How Civilization Was Built on Getting “Drunk”
A new book dissects the entertainingly evolutionary roots of intoxication
Straight from the bio: “Edward Slingerland is Distinguished University Scholar and Professor of Asian Studies at the University of British Columbia, with adjunct appointments in Psychology and Philosophy, as well as Co-Director of the Centre for the Study of Human Evolution, Cognition and Culture and Director of the Database of Religious History.”
So of course his new book is called Drunk. And, yes, it’s a historical deep dive into intoxication.
“Yeah, my colleagues in early Asian Studies were like, what?” admits Slingerland. “My training is in early Chinese philosophy and comparative religion.” But the professor’s new book (full title: Drunk: How We Sipped, Danced, and Stumbled Our Way to Civilization) actually has its origins in a more scholarly project.
“My big research has been in the evolution of religion — as in, why are we religious in the first place?” he asks. “It’s costly, you’re fasting, cutting off foreskin, not eating certain foods, building enormous monuments like the Terracota warriors and then burying them … it’s weird. Why waste resources? Why not just use that knowledge to build an irrigation system?”
Those questions led Slingerland — who enjoys the occasional single malt — to larger ideas about cultural identity and cooperation problems in large-scale societies. And how, in his research, it’s actually alcohol that seems to alleviate a lot of those issues (albeit causing some as well — cue Homer Simpson).
So looking at booze through the lenses of archaeology, history, cognitive neuroscience, psychopharmacology, social psychology, literature and genetics, Slingerland wanted to know … why are we, historically, purposely poisoning ourselves with booze, and why does this overall seem to be a good thing?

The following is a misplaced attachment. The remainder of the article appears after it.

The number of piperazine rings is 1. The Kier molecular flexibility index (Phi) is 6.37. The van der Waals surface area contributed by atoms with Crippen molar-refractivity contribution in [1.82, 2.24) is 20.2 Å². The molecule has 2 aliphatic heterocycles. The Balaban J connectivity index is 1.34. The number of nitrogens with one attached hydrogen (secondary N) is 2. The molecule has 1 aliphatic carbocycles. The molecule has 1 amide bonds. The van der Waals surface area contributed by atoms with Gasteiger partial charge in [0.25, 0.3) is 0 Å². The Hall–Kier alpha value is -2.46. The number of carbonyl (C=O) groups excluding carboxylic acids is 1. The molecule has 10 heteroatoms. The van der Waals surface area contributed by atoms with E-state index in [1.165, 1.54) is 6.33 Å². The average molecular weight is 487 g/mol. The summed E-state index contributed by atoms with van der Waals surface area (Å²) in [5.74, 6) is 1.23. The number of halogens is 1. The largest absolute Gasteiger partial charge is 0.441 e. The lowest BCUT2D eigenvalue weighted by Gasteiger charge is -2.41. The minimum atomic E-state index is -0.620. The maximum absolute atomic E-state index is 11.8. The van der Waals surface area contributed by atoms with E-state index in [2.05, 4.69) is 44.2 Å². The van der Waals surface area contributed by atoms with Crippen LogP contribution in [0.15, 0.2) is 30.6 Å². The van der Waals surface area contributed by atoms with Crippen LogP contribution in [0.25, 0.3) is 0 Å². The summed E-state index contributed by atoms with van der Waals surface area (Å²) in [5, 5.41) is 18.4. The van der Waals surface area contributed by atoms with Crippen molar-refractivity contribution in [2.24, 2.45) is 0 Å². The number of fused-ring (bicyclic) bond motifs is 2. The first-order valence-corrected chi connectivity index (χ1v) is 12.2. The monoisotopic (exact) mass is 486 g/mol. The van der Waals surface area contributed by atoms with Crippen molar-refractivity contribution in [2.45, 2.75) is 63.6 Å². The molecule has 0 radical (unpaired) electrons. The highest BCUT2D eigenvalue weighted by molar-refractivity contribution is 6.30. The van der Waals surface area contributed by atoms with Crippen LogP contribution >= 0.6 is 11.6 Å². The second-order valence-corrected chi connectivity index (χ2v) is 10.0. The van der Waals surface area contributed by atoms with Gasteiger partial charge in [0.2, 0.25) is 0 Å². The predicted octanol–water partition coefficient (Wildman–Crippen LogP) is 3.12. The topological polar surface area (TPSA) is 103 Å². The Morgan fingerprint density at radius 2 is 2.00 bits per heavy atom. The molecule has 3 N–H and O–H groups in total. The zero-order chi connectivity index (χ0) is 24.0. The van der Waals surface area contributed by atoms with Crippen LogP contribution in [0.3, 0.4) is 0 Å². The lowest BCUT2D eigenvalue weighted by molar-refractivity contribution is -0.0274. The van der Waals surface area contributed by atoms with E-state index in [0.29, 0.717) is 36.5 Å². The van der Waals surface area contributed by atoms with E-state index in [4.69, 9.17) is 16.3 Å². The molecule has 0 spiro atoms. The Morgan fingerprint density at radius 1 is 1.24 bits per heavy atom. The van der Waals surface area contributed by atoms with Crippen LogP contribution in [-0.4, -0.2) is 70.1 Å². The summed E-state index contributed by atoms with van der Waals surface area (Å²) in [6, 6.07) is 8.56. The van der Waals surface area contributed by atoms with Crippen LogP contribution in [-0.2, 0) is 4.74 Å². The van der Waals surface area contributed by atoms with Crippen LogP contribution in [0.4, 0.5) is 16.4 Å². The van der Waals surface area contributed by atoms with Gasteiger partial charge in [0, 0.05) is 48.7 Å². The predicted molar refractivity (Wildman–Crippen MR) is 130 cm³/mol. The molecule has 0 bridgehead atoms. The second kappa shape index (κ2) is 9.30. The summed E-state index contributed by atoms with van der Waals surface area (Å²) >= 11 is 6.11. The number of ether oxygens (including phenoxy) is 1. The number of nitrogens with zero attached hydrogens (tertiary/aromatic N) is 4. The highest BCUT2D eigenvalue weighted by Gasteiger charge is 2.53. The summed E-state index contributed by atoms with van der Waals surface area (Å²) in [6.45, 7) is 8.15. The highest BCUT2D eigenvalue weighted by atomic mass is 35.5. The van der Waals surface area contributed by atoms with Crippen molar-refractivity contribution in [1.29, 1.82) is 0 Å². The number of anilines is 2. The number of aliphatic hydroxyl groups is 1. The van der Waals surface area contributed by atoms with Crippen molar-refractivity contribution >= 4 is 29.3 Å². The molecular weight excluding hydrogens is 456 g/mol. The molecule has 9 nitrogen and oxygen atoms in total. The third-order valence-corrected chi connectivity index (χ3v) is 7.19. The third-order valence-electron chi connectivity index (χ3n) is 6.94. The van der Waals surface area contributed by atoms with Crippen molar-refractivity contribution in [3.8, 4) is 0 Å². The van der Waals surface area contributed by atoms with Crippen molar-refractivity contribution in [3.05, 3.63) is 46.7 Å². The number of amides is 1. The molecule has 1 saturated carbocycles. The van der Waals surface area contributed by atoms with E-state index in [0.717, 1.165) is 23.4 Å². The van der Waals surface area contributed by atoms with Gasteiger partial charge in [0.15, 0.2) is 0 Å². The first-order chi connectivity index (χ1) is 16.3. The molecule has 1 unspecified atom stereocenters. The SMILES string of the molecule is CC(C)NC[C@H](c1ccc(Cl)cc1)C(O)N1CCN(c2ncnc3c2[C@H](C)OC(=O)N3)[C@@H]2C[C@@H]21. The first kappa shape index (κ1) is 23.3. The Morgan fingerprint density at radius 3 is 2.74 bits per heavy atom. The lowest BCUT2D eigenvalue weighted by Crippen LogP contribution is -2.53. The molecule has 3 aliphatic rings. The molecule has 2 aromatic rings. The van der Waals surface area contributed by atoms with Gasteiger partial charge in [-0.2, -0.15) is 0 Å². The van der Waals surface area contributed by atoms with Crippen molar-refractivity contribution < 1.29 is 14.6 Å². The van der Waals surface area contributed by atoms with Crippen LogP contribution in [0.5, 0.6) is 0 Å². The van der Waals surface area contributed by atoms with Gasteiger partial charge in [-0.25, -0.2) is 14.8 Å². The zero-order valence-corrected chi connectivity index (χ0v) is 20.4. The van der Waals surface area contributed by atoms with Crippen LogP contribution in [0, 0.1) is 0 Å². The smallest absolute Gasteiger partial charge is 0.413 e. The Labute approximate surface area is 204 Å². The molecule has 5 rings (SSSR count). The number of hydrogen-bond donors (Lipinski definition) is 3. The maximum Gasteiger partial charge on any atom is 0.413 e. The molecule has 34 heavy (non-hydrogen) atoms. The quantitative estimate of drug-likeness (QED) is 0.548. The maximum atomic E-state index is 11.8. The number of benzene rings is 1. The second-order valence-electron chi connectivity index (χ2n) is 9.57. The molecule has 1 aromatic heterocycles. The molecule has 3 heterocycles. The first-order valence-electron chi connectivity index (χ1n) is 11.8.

“Alcohol has to be serving some kind of function that pays for all of its costs,” he notes.
And here, for good and bad, is what alcohol serves, in both cost and function:
Alcohol leads to creativity
Yes, drunken rock stars may have a point. “Alcohol helps you be spontaneous and relaxes the mind,” says Slingerland. “I talk about a study where if you have one or two drinks, you become better at solving lateral thinking tasks.” One recent famous example? During his time at Microsoft, the “Ballmer Peak” was supposedly a finely-tuned blood-alcohol level discovered by Steve Ballmer where his coding skills would be at their highest.
It also rewinds the clock
The prefrontal cortex — which moderates social behavior and decision making — is the last part of your brain to mature. “Alcohol can down regulate that,” says the professor. “It’s an enemy to creativity. It’s why kids are great at creative tasks and able to think outside the box.” So for better or worse, chemical intoxicants can help you regain a child’s mind, creativity and flexibility.
It brings people together
“Over history, alcohol has enhanced bonding with unrelated individuals,” says Slingerland. Proof? “They’re not giving you yogurt when you meet someone. Why not? Yogurt is healthier, right?” But yogurt doesn’t necessarily help with improving your mood or putting down your defenses. And laboratory experiments show drinking helps bolster group identity, interpersonal chemistry and self disclosure.